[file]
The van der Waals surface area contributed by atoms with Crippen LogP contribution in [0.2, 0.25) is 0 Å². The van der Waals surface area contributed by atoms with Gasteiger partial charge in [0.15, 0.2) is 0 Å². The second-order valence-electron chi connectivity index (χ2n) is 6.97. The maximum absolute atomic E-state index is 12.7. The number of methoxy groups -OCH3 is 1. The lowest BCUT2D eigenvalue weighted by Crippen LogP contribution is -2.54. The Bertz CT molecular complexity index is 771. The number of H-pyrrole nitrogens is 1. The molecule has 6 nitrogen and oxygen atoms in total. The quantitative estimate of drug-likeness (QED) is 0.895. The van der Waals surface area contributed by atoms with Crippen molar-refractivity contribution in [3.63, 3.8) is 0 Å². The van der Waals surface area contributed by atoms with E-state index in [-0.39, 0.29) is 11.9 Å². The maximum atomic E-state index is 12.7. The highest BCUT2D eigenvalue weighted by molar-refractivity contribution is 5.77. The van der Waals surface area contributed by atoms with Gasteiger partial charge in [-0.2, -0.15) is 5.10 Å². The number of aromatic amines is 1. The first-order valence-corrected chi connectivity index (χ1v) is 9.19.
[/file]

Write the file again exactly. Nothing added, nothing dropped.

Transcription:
The van der Waals surface area contributed by atoms with Crippen LogP contribution in [0.2, 0.25) is 0 Å². The van der Waals surface area contributed by atoms with Gasteiger partial charge in [0.15, 0.2) is 0 Å². The second-order valence-electron chi connectivity index (χ2n) is 6.97. The maximum absolute atomic E-state index is 12.7. The number of methoxy groups -OCH3 is 1. The lowest BCUT2D eigenvalue weighted by Crippen LogP contribution is -2.54. The Bertz CT molecular complexity index is 771. The number of H-pyrrole nitrogens is 1. The molecule has 6 nitrogen and oxygen atoms in total. The quantitative estimate of drug-likeness (QED) is 0.895. The van der Waals surface area contributed by atoms with Crippen molar-refractivity contribution in [3.63, 3.8) is 0 Å². The van der Waals surface area contributed by atoms with E-state index in [-0.39, 0.29) is 11.9 Å². The maximum atomic E-state index is 12.7. The highest BCUT2D eigenvalue weighted by molar-refractivity contribution is 5.77. The van der Waals surface area contributed by atoms with Gasteiger partial charge in [-0.2, -0.15) is 5.10 Å². The number of aromatic amines is 1. The first-order valence-corrected chi connectivity index (χ1v) is 9.19.